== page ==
Construction of an intermodal rail facility has begun at Port Everglades, which handles almost half of the fresh produce entering Florida by ship.
Crews from Jacksonville-based Florida East Coast Railway are installing tracks and crane pads for the intermodal container transfer facility at the Fort Lauderdale, Fla., port.
Scheduled to open this summer, the $73 million, 43-acre rail operation is to be used to transfer domestic and international shipping containers between ship and rail.
The operation, at the Southport container cargo area, replaces a 12-acre intermodal yard that is several miles from the port, according to a news release.
Workers are constructing buildings and the road leading to the facility is ready to be paved, according to the release.
The facility will allow the railroad to assemble 9,000-foot unit trains without blocking city streets.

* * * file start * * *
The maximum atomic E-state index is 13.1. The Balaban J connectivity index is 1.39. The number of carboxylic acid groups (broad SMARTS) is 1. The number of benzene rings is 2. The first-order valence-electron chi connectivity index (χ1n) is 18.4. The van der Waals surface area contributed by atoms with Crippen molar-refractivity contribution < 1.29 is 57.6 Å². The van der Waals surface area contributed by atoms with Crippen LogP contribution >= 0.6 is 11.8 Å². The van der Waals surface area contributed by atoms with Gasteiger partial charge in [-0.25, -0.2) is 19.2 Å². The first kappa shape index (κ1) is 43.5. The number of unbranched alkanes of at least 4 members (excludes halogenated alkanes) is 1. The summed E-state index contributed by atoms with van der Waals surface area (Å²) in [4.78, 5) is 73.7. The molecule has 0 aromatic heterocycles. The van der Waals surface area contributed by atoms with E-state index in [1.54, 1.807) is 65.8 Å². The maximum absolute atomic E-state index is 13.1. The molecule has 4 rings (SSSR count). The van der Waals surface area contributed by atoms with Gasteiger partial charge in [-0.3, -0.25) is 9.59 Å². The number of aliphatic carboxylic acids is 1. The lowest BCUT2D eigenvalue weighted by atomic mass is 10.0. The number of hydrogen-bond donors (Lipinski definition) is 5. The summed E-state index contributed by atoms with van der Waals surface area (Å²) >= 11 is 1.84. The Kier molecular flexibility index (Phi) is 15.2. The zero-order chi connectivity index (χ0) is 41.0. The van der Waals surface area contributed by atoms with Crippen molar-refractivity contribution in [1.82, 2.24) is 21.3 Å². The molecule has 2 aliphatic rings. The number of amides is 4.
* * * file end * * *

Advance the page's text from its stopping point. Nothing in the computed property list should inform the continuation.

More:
When finished, cargo can move through the port to and from Atlanta and Charlotte, N.C., in two days and to Nashville, Tenn., and Memphis, Tenn., in three days, according to the release.
The railroad’s connections to CSX and Norfolk Southern railroads should also allow rail service to 70% of the U.S. population within four days, according to the release.
Ellen Kennedy, the port’s director of communications, said she couldn’t say how much produce would go through the facility, but the port handles nearly half of the produce entering Florida via ocean shipping.
During fiscal year 2013, the port handled 928,000 TEU (20-foot equivalent units), Kennedy said.
Of those, refrigerated cargos accounted for 134,597 TEUS or 15% of volume, with imports constituting 75% of refrigerated container movement, she said.